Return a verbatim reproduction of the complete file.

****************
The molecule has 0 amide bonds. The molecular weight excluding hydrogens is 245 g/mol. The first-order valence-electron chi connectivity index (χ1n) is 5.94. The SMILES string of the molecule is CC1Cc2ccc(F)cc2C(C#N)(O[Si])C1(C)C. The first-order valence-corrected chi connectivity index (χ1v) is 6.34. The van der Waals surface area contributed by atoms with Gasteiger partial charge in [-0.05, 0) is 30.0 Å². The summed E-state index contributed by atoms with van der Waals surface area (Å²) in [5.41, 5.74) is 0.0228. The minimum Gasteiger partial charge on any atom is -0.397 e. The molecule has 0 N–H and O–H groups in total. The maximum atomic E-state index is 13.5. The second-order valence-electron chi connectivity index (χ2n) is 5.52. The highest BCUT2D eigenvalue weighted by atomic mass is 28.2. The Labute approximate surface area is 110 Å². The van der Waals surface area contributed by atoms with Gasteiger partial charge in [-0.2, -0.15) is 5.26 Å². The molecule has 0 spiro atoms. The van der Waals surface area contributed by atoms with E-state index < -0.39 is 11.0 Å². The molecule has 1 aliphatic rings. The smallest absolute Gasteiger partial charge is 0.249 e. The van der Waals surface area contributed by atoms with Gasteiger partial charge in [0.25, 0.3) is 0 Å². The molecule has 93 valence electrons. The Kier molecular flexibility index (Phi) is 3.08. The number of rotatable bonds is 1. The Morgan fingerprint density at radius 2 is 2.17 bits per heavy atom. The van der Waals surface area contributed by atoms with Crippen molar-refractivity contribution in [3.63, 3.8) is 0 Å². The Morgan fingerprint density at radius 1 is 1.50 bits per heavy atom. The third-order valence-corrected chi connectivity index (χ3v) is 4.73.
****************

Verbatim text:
The molecule has 0 amide bonds. The molecular weight excluding hydrogens is 245 g/mol. The first-order valence-electron chi connectivity index (χ1n) is 5.94. The SMILES string of the molecule is CC1Cc2ccc(F)cc2C(C#N)(O[Si])C1(C)C. The first-order valence-corrected chi connectivity index (χ1v) is 6.34. The van der Waals surface area contributed by atoms with Gasteiger partial charge in [-0.05, 0) is 30.0 Å². The summed E-state index contributed by atoms with van der Waals surface area (Å²) in [5.41, 5.74) is 0.0228. The minimum Gasteiger partial charge on any atom is -0.397 e. The molecule has 0 N–H and O–H groups in total. The maximum atomic E-state index is 13.5. The second-order valence-electron chi connectivity index (χ2n) is 5.52. The highest BCUT2D eigenvalue weighted by atomic mass is 28.2. The Labute approximate surface area is 110 Å². The van der Waals surface area contributed by atoms with Gasteiger partial charge in [-0.2, -0.15) is 5.26 Å². The molecule has 0 spiro atoms. The van der Waals surface area contributed by atoms with E-state index < -0.39 is 11.0 Å². The molecule has 1 aliphatic rings. The smallest absolute Gasteiger partial charge is 0.249 e. The van der Waals surface area contributed by atoms with Gasteiger partial charge in [0.25, 0.3) is 0 Å². The molecule has 93 valence electrons. The Kier molecular flexibility index (Phi) is 3.08. The number of rotatable bonds is 1. The Morgan fingerprint density at radius 2 is 2.17 bits per heavy atom. The van der Waals surface area contributed by atoms with Crippen molar-refractivity contribution in [3.63, 3.8) is 0 Å². The Morgan fingerprint density at radius 1 is 1.50 bits per heavy atom. The third-order valence-corrected chi connectivity index (χ3v) is 4.73.